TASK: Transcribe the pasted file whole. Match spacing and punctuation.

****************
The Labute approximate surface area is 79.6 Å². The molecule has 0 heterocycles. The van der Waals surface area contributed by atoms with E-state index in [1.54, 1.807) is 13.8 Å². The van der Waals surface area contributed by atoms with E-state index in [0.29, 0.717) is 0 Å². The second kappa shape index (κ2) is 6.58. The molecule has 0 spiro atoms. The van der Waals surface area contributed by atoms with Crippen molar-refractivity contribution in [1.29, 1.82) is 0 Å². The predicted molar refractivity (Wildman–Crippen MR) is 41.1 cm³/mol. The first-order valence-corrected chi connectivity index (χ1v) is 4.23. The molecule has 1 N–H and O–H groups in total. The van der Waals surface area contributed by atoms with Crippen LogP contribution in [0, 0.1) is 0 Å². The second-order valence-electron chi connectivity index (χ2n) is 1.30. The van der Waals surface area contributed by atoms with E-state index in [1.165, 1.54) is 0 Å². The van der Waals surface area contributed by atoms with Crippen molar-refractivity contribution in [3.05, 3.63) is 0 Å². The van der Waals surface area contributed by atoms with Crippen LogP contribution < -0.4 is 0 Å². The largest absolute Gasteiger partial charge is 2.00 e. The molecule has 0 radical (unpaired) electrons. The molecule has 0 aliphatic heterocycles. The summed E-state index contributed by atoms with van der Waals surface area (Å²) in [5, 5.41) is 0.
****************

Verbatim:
The Labute approximate surface area is 79.6 Å². The molecule has 0 heterocycles. The van der Waals surface area contributed by atoms with E-state index in [1.54, 1.807) is 13.8 Å². The van der Waals surface area contributed by atoms with E-state index in [0.29, 0.717) is 0 Å². The second kappa shape index (κ2) is 6.58. The molecule has 0 spiro atoms. The van der Waals surface area contributed by atoms with Crippen molar-refractivity contribution in [1.29, 1.82) is 0 Å². The predicted molar refractivity (Wildman–Crippen MR) is 41.1 cm³/mol. The first-order valence-corrected chi connectivity index (χ1v) is 4.23. The molecule has 1 N–H and O–H groups in total. The van der Waals surface area contributed by atoms with Crippen LogP contribution in [0, 0.1) is 0 Å². The second-order valence-electron chi connectivity index (χ2n) is 1.30. The van der Waals surface area contributed by atoms with E-state index in [1.165, 1.54) is 0 Å². The van der Waals surface area contributed by atoms with Crippen molar-refractivity contribution in [3.05, 3.63) is 0 Å². The van der Waals surface area contributed by atoms with Crippen LogP contribution < -0.4 is 0 Å². The largest absolute Gasteiger partial charge is 2.00 e. The molecule has 0 radical (unpaired) electrons. The molecule has 0 aliphatic heterocycles. The summed E-state index contributed by atoms with van der Waals surface area (Å²) in [5, 5.41) is 0.